ABS171 - Everyday life as a resource for learning in classroom interactions: Contextualizing instruction in mathematics and social studies
11:00 AM, Tuesday 29 Aug 2017 (20 minutes)
Convention Center - 2103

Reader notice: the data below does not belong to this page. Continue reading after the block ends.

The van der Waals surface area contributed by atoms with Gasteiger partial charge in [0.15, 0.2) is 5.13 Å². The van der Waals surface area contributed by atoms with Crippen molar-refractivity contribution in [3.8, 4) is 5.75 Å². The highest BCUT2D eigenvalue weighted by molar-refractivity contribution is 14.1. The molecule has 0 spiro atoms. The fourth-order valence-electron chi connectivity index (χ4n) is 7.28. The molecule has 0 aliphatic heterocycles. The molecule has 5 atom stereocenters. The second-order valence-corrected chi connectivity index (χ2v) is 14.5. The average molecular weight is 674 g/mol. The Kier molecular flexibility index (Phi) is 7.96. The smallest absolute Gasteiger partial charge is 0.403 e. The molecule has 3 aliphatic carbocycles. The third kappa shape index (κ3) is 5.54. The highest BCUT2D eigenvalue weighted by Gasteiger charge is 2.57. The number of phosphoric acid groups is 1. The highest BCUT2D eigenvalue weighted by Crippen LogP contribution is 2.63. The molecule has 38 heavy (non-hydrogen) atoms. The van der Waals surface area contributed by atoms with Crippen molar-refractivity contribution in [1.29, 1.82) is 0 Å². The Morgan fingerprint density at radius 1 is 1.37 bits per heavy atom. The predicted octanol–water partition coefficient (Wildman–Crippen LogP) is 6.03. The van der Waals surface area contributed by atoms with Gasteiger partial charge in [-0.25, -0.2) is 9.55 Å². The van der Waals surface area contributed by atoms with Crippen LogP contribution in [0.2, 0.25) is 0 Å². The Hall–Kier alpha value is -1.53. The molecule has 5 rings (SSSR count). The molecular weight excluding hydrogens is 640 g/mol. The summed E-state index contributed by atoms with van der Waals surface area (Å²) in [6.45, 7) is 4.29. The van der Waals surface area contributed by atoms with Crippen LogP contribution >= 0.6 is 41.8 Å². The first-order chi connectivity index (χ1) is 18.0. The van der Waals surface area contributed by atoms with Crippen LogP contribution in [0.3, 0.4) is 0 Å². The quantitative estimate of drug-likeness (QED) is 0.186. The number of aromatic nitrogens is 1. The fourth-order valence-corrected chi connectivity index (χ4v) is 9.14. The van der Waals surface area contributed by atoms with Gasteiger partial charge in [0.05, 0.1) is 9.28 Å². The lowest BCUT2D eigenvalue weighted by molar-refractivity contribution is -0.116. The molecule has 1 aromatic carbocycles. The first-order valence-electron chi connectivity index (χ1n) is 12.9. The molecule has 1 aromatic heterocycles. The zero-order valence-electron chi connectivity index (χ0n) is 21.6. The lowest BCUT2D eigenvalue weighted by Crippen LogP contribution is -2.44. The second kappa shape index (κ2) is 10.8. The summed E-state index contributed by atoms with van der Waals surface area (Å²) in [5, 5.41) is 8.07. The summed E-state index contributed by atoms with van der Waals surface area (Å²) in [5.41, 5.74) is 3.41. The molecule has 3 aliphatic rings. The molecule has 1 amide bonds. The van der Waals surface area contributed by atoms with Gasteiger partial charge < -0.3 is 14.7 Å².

This paper aims to categorize and analyze teachers’ use of students’ everyday experiences and knowledge as resources for learning when engaging in so-called contextualized instruction. While the existing body of research shows the potentiality of contextualizing instruction, it also points to a need for more knowledge about what types of resources arise from students’ everyday knowledge and experiences that teachers can mobilize for contextualizing instruction in classroom interactions. Toward that end, we address the following research question: What kind of cultural resources do teachers use for contextualizing instruction? In this case study, data consists of videotaped student-teacher interactions (43 lessons) during one academic year in mathematics, and social science classrooms at lower secondary levels were analyzed. Four different categories of cultural resources are identified and described. The first category was developed from episodes in which the teachers referred to places that were important to the students when dealing with an academic matter. The second category was developed from episodes in which the teachers referred to different types of activities that the students participated in. The third category was developed from episodes in which the teachers used familiar objects as resources for supporting the students’ meaning making and learning. The final category was constructed from episodes in which the teachers mobilized the students’ feelings and personal relations. Variations in the types of resources that are being used are demonstrated, and implications for student learning are discussed.